Car Ditched in A Ditch Leads to Opening of DUI Case

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By Danielle Eden C. Silva

The DUI case against Rebecca Marie Tauzer convened in Department 13, calling in two witnesses this morning.

The first witness to appear at the stand had been the one to call the police.

The witness revealed he had been driving around a familiar area for awhile before seeing a minivan-like car with the brake lights on parked in a ditch at an angle. He mentioned he was familiar with the area due to growing up there, and he identified it as a two-lane county road with a deep ditch on the side. The witness, however, mentioned that, as it was late in the day, he may have given an incorrect location as to where he spotted the vehicle. He had seen the minivan while driving by and, after finding a shoulder to pull off onto, called dispatch. The witness, therefore, couldn’t park immediately, so there was a period of time between seeing the vehicle and parking. He wasn’t sure if there was someone unconscious in the car or if it was a car accident, but he knew other cars had been rubbernecking slightly as he was driving by. No other cars had pulled over.

After his testimony, the witness was excused and told he was subject to recall.

The arresting officer was called to the stand. At the time of the arrest, he had been four months into night shifts. Prior to working as a deputy, he had been a security guard at Cache Creek Casino and had enlisted in the military. As military personnel, he had received training in driving patterns and mental and physical impairments of people under the influence.

On October 22, 2016, the officer had been sent by dispatch to the intersection of Highway 16 (County Road 98) and Woodland Avenue for a vehicle crash. The officer, not seeing any vehicle as was reported in the
call, decided to check the highway north of the given location. Here, he noticed a white SUV with four doors, nose first into a ditch. The lights of the car were off. He parked his police vehicle, which had been using the siren and lights, to examine the SUV closer. In his experience, the turn the car had apparently attempted to make would have been too sharp. After checking the passenger side, the officer noticed a man and a woman approaching him. The officer identified that woman as the defendant.

As the officer spoke to her he noticed the smell of alcohol on her breath. He asked if she was hurt and she said no. The officer himself did not see any injuries. He then asked Ms. Tauzer if she had been drinking: the first time she denied it but the second time she admitted to it. The officer described Ms. Tauzer’s stance as rigid and uneasy on her feet. The defendant then revealed the vehicle was hers, but she was not forthcoming on where she had been coming from.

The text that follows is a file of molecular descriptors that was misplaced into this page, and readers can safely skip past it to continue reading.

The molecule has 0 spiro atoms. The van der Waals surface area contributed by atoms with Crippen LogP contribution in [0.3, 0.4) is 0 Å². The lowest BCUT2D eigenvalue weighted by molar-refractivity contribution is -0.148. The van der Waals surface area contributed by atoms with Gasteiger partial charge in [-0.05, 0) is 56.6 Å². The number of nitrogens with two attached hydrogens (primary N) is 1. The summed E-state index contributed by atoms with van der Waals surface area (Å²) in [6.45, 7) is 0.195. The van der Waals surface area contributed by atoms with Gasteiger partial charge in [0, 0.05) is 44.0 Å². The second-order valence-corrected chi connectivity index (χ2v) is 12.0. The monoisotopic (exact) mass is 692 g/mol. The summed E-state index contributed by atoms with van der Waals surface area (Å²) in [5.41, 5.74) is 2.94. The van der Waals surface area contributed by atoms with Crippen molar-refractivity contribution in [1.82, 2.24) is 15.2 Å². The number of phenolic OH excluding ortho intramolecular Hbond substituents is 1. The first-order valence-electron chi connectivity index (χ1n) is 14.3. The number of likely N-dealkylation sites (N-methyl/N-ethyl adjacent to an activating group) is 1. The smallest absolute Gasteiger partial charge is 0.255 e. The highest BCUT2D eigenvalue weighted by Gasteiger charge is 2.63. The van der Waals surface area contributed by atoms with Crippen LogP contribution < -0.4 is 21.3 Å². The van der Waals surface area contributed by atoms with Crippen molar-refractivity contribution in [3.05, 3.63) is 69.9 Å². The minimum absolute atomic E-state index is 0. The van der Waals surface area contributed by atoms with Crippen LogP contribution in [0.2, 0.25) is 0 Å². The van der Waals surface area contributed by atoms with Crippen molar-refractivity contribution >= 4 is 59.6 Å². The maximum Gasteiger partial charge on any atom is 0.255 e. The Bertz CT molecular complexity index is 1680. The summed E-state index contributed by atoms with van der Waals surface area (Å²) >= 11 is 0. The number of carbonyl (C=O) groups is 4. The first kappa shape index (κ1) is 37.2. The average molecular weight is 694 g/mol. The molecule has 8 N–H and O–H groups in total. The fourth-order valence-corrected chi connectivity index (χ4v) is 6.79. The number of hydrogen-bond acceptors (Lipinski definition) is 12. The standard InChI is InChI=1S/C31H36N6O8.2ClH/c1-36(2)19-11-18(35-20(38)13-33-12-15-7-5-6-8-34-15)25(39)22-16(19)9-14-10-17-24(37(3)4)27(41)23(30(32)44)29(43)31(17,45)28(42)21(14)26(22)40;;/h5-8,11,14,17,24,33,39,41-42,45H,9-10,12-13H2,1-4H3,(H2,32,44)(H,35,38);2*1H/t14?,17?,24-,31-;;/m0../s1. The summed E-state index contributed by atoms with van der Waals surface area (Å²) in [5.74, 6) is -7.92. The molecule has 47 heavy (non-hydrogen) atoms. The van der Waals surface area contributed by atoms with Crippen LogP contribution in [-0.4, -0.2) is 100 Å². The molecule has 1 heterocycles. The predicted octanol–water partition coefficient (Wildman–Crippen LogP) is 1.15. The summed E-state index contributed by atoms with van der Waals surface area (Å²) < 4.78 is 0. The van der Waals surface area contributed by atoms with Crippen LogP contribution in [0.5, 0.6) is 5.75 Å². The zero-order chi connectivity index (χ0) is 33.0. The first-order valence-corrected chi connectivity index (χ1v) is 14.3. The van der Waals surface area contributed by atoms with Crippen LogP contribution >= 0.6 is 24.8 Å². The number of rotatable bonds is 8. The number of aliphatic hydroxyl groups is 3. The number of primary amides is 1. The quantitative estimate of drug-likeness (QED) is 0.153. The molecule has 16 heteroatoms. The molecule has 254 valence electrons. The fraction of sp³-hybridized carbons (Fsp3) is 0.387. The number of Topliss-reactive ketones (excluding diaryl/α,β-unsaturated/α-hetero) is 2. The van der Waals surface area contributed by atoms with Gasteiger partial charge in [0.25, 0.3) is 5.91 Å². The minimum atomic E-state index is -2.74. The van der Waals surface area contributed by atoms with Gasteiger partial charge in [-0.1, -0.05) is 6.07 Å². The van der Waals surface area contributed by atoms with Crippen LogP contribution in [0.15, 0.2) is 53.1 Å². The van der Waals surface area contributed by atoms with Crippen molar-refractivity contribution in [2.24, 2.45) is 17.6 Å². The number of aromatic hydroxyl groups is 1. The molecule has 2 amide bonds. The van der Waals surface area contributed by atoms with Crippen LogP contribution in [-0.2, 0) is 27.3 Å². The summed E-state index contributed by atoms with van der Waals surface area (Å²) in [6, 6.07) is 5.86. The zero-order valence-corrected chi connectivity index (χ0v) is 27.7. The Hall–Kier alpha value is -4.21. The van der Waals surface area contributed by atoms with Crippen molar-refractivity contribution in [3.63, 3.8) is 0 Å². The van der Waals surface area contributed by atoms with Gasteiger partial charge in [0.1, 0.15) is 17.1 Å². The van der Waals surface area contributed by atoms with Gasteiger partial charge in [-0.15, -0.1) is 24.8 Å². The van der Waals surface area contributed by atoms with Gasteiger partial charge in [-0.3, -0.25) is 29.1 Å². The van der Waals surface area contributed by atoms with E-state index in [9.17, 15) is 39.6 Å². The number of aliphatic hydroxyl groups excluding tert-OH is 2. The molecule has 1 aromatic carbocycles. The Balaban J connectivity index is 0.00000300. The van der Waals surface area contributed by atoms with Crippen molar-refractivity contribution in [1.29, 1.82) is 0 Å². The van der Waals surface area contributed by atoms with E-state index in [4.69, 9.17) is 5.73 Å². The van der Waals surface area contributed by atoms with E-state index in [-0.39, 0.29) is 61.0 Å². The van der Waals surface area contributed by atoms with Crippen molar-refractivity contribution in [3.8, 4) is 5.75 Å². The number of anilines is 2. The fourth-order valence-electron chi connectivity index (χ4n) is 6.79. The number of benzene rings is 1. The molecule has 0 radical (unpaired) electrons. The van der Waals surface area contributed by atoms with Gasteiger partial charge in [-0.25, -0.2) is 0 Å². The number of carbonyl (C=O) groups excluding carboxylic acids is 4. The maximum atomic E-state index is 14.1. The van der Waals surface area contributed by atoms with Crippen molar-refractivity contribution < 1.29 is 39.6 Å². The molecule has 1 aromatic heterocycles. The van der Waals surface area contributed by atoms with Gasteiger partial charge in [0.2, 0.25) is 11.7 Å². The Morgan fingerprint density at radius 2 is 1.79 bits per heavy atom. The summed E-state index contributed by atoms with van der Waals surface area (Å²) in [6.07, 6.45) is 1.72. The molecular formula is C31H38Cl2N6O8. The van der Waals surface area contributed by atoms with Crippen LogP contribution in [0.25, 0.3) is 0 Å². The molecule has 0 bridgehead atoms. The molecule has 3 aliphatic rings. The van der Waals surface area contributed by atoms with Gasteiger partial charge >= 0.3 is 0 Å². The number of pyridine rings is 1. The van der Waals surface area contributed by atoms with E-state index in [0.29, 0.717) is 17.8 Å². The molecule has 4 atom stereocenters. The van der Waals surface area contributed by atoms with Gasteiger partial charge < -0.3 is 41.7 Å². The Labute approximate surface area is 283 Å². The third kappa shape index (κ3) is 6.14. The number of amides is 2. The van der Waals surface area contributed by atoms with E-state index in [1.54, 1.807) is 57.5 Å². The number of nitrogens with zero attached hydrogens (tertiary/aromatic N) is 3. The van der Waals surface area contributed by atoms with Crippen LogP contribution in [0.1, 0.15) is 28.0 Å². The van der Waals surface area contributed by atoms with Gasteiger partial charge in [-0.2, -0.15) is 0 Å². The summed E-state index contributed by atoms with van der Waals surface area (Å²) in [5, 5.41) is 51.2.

The officer then decided to test her sobriety. He attempted to examine the alcohol content of her breath five or six times but she appeared rigid and let out small breaths. The machine used required that she exhale in greater amounts.

After several failed attempts at compliance, he decided to try other field sobriety tests, about which he had a small sheet to use as a guide. He attempted to examine her eyes with a flashlight but she constantly looked away. The next test consisted of her walking a certain number of steps from heel to toe and then turning. The officer did note that he explained it incorrectly, but provided an example of “heel to toe” which the defendant claimed she understood. However, she walked normally instead of heel to toe and stumbled on her first turning attempt, catching herself. She did the test a second time but she miscounted her number of steps. Throughout her walk, she had been swaying.

The officer then requested she do another sobriety test, where she was to stand on one leg. She noted she had a broken rip and sciatica, and the officer asked her to clarify the latter. She questioned his knowledge of a person with sciatica, before calling him a rookie and attempting to approach other officers which the officer had called to the scene. She was told to return, due to the darkness of the street possibly presenting a danger to her.

When she returned, she failed to do the one leg stand. The officer then proceeded with a test where she closed her eyes and pressed the tip of the index finger of the hand he mentioned to her nose.

The officer noted these tests were intended to test memory skills of simple instructions, balance, and other physical and mental impairments from alcohol. He determined her performance qualified her as someone who was under the influence and escorted her to the bathroom of her home, a desire she had expressed during the tests, before bringing her to the station. In her home, he encountered two other women.

The officer concluded that the test performance, her problems recalling where she came from that night, and her lack of forthrightness led him to believe she was under the influence.

The court was then excused for the lunch break.



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About The Author

The Vanguard Court Watch puts 8 to 12 interns into the Yolo County House to monitor and report on what happens. Anyone interested in interning at the Courthouse or volunteering to monitor cases should contact the Vanguard at info(at)davisvanguard(dot)org

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